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March 31, 2009


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It's been awhile since I read Pertti J. Pelto, Tne Snowmobile Revolution: Technology and Social Change in the Arctic (Menlo Park, Calif.: Cummings Publishing Co., 1973. He discussed the impacts on reindeer herding and socio-economic change.

RE: Alaska One curiosity some have noted anecdotally is how long it took for people to reduce their harvest of fish to what is actually consumed by people. That is, fish, no longer fed to dogs (and thus not counted as dog food) was nevertheless still harvested in some areas (and not used.)

Ben Muse

Thanks for the recommendation, Pelto is on my list now. I spent some time looking up Pelto references on the web today, and found this in a paper by Court Smith, an anthropologist at Oregon State (Community Wealth Concentration: Comparisons in General Evolution and Development):

"A case enabling measurement of change in distortion and concentration is Pelto's analysis of the Skolt Lapp community of Sevettijarvi. This community of 50 families 'up to 1960 was basically that of an egalitarian society.' The snowmobile, along with other technological inputs like chain saws, brought about 'visible economic stratification.'

"Fishing and reindeer herding were the primary economic activities. Some Sevettijarvi families also engaged in wage labor. The Skolt Lapps 'considered themselves reindeer herders above all.' Reindeer ownership was compared by Pelto for 1958, before the snowmobile, and 1971, when Sevettijarvi had 70 snowmobiles. For 35 reindeer-herding households Pelto found that 'reindeer herds diminished sharply during the years of the 'snowmobile revolution.'' Table 5 shows the change in distortion and concentration in reindeer ownership. One household ended up owning 31% of the total herd in 1971. In 1958, the household with the most reindeer owned 7% of the total herd.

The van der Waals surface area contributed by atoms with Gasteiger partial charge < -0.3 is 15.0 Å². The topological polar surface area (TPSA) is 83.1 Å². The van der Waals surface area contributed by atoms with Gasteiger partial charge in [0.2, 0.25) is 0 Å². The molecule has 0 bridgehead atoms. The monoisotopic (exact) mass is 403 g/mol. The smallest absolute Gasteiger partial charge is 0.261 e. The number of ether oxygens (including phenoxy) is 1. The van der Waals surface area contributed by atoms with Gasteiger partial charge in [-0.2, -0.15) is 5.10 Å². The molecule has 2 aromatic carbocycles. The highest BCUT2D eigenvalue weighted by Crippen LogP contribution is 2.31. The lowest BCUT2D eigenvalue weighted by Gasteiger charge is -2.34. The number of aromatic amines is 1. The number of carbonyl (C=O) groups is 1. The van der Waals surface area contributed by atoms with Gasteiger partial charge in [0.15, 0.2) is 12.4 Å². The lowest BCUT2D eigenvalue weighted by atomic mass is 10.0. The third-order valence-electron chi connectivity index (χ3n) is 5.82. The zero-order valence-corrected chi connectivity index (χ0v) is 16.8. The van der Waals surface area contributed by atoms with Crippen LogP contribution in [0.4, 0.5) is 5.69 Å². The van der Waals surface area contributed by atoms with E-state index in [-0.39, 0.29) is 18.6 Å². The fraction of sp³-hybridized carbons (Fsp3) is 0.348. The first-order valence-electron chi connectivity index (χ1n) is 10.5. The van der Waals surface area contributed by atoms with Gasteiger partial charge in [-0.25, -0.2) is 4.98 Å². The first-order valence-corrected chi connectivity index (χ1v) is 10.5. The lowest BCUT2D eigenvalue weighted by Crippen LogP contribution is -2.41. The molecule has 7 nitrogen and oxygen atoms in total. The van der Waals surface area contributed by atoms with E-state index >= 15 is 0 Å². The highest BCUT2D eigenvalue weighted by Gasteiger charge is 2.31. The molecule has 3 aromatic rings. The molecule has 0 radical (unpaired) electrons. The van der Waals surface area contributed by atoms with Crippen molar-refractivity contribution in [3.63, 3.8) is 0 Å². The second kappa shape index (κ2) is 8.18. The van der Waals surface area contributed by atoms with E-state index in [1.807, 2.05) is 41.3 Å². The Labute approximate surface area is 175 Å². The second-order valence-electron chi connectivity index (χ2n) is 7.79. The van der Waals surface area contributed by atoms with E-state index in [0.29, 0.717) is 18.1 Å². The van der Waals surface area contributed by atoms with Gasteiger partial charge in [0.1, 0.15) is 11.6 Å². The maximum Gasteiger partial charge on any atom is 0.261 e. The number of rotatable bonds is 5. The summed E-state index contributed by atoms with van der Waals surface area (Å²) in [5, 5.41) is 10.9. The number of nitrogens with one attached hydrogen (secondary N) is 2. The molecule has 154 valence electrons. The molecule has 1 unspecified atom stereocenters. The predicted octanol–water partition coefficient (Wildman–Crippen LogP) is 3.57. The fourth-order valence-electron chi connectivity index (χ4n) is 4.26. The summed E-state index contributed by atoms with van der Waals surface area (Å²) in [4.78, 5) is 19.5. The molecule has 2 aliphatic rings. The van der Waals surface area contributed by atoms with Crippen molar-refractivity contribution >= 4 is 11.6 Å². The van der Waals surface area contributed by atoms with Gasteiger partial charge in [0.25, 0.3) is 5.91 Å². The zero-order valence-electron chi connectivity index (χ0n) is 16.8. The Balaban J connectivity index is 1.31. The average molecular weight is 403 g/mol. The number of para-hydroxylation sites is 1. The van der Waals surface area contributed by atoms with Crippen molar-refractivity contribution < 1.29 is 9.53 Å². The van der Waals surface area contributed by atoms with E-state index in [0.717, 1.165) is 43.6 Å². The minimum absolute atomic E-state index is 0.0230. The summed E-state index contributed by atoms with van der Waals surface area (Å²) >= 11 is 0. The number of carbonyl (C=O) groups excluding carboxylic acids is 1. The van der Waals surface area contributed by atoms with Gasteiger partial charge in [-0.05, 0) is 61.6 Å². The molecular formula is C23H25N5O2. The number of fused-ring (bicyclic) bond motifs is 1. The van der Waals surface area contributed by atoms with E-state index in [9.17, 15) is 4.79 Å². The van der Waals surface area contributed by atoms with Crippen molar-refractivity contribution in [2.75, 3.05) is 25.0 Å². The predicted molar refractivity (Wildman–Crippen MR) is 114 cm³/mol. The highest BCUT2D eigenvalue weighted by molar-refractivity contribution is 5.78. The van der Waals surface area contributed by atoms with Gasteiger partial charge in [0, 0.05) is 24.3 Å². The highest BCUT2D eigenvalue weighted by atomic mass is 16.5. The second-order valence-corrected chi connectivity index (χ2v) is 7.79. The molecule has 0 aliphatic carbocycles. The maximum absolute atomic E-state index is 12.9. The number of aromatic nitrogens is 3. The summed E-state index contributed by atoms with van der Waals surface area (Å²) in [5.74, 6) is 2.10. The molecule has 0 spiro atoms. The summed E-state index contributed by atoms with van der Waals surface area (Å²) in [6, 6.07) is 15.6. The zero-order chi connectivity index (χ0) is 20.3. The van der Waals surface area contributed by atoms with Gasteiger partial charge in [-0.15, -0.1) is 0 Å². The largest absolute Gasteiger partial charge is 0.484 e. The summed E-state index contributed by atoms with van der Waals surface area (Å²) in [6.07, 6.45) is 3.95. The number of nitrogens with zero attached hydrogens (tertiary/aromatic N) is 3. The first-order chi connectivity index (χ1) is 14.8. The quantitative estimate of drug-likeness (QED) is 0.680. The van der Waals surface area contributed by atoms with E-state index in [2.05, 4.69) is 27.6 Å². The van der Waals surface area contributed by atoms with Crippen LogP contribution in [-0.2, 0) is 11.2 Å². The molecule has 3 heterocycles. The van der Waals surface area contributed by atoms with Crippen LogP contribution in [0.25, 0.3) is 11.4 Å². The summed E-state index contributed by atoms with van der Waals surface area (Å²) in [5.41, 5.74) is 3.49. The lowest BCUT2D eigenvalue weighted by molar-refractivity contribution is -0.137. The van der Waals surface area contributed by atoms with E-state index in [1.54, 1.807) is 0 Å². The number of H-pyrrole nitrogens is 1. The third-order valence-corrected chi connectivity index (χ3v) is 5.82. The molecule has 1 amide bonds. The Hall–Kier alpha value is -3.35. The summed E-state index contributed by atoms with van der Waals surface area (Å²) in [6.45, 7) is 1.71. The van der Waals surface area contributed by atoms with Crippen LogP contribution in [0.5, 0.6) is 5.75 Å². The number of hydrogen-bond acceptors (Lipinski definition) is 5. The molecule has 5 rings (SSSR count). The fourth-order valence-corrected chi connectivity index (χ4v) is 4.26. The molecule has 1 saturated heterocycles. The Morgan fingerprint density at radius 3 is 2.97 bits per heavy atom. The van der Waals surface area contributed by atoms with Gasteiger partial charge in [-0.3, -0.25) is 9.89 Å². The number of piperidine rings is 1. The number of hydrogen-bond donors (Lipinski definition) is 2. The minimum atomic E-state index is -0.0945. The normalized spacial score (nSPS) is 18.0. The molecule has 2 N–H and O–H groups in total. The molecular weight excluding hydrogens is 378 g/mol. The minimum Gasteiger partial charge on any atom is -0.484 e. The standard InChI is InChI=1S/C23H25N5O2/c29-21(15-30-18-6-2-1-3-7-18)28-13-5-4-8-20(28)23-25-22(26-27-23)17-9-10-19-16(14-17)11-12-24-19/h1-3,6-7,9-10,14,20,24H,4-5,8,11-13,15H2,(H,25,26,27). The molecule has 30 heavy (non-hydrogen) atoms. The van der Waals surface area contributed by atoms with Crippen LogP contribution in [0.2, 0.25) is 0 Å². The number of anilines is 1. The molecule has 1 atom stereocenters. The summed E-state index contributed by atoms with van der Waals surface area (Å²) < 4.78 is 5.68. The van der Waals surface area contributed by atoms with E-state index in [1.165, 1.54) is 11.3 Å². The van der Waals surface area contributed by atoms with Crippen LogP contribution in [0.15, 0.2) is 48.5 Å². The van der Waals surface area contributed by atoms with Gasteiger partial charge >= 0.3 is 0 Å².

"Pelto used a scale for determining 'material style of life.' This scale is constructed by counting household ownership of items such as chain saws, snowmobiles, and telephones. Pelto's conclusion is, 'The families with greater material resources and greater access to local wage-labor jobs are also the most successful in reindeer husbandry.' The snowmobile revolution in Sevettijarvi produced greater distortion and concentration in the distribution of reindeer."

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I modified my sled this year, while living in New Brunswick Canada, to be pulled on suburban roads. Two huskies, one pure Eskimo, and one half Alaskan/half Eskimo, pulled my wheeled sled comfortably for about 3-4 miles a day. The only danger with Huskies is that they want to sniff along the road, and pee. They need to be disciplined to keep running, and permitted to do their thing at natural halts. I would kick for the uphills. You just need good wheels on the sled. We wore out one set The brake would be me holding and throwing the sled into the snow bank. We would pull over as soon as a car went by, and it was a 50 kilometre an hour zone.

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